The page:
Monday, July 1, 2013

Depositions: How They Work and Some Do's and Don'ts


     In a deposition, you, the deponent, answer under oath questions asked of you by a lawyer, the examiner, usually relating to a pending civil lawsuit.  For example, maybe you witnessed a car accident, or worked with someone suing an employer, or have knowledge about a business dispute.  You may be required to share what you know with one side or the other in a related lawsuit.  Same goes if you are a party to a lawsuit.  Depositions can last hours or days., depending on the issues.  How does it work?
     An officially recognized court reporter is present at the office or conference room to record your answers and upon request (and payment of a fee) produce a written transcript of your testimony for use by others later in the case including at trial.  Most often deposition transcripts are used at trial to try to show you are fabricating or mistaken about your testimony, even if neither is the case.  They are used in pre-trial matters like motions to help argue for or against a point of fact or law.  Accordingly, the goal of the deponent should be truthfully to answer questions (without giving unnecessary information).  Here are some things you should and should not do:

You should:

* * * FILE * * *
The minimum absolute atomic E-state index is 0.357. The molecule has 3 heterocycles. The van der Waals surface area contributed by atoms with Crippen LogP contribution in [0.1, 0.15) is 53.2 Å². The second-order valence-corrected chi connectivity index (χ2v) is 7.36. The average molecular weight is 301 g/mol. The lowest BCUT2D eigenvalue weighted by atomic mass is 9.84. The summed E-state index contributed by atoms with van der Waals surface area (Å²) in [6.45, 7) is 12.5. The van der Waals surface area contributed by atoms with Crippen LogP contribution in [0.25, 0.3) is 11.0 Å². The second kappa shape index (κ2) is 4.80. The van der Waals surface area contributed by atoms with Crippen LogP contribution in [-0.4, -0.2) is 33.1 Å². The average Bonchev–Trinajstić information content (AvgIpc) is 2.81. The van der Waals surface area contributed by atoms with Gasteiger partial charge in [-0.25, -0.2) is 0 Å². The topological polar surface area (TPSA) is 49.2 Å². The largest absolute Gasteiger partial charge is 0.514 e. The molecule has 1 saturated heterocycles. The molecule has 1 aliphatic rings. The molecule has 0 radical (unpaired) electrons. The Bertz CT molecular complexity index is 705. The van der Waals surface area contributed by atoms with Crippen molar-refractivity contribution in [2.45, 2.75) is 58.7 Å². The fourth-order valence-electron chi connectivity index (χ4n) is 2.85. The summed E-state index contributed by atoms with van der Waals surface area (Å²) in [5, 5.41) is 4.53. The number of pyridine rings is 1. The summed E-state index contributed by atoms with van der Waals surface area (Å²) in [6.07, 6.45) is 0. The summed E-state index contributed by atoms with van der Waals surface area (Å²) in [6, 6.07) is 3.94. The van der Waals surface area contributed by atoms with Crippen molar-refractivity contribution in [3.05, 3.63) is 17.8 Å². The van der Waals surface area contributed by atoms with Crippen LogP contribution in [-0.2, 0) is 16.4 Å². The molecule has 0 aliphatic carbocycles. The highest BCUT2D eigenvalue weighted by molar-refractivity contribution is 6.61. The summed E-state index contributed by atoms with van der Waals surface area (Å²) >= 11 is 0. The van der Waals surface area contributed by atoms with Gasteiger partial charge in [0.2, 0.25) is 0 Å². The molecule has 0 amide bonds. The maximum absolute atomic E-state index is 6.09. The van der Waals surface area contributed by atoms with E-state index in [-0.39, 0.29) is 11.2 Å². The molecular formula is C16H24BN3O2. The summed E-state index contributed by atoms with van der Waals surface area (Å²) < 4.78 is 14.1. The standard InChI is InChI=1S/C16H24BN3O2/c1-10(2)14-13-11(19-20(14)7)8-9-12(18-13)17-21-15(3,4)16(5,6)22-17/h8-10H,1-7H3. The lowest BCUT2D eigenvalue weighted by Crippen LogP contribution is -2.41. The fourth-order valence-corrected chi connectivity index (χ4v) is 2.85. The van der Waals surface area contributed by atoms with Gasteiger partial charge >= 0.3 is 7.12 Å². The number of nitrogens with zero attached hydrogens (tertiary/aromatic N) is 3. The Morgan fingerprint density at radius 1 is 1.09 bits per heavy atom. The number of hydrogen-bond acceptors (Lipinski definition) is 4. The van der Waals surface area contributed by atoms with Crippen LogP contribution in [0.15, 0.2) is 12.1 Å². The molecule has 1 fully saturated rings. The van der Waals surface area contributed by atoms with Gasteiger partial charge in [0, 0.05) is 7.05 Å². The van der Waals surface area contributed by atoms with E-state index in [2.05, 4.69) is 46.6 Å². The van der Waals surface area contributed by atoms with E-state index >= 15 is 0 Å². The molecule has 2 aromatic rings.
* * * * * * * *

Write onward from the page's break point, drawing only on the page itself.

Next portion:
- answer truthfully

- speak slowly and clearly

- leave room for nervous omissions, mistakes or faulty memory where appropriate, such as "at this time," "right now," "as I recall," "off the top of my head," "I do not remember all the details right now," and the like (especially with questions asking you to list or detail something)

- answer verbally (so the reporter can hear and take down your answer)

- let the examiner finish his/her question before answering

- repeat the question in your mind before answering

- answer "I don't recall," "I don't remember," or "I don't know" if that is the case, and leave it at that

- take a break (while a question is not pending) if you wish to use the restroom, compose your thoughts, talk to your lawyer, etc.

- review interrogatory and other sworn or recorded responses or statements already provided by you before the deposition.

You should not:

- repeat yourself

- explain an answer unless asked to do so

- fill in “awkward silences” with unnecessary testimony

-volunteer anything, or offer to get or look for anything or talk to any person.  Do not refer to or mention anything or any person you do not wish to produce or identify unless required

- bring anything to the deposition unless you clear it with your lawyer first

- anticipate the question, or what you think might be the "real" question

- give non-verbal cues (fidgeting, frowns, grimaces, smiles)

- talk about anything you and your lawyer have discussed

- ramble on or add unnecessary afterthoughts  (and most are)

- argue, be cute or tricky, use profanity or sarcasm

- answer a "yes" or "no" question any other way

- apologize for an honest answer.  The truth never changes, so stick to it.
* * *


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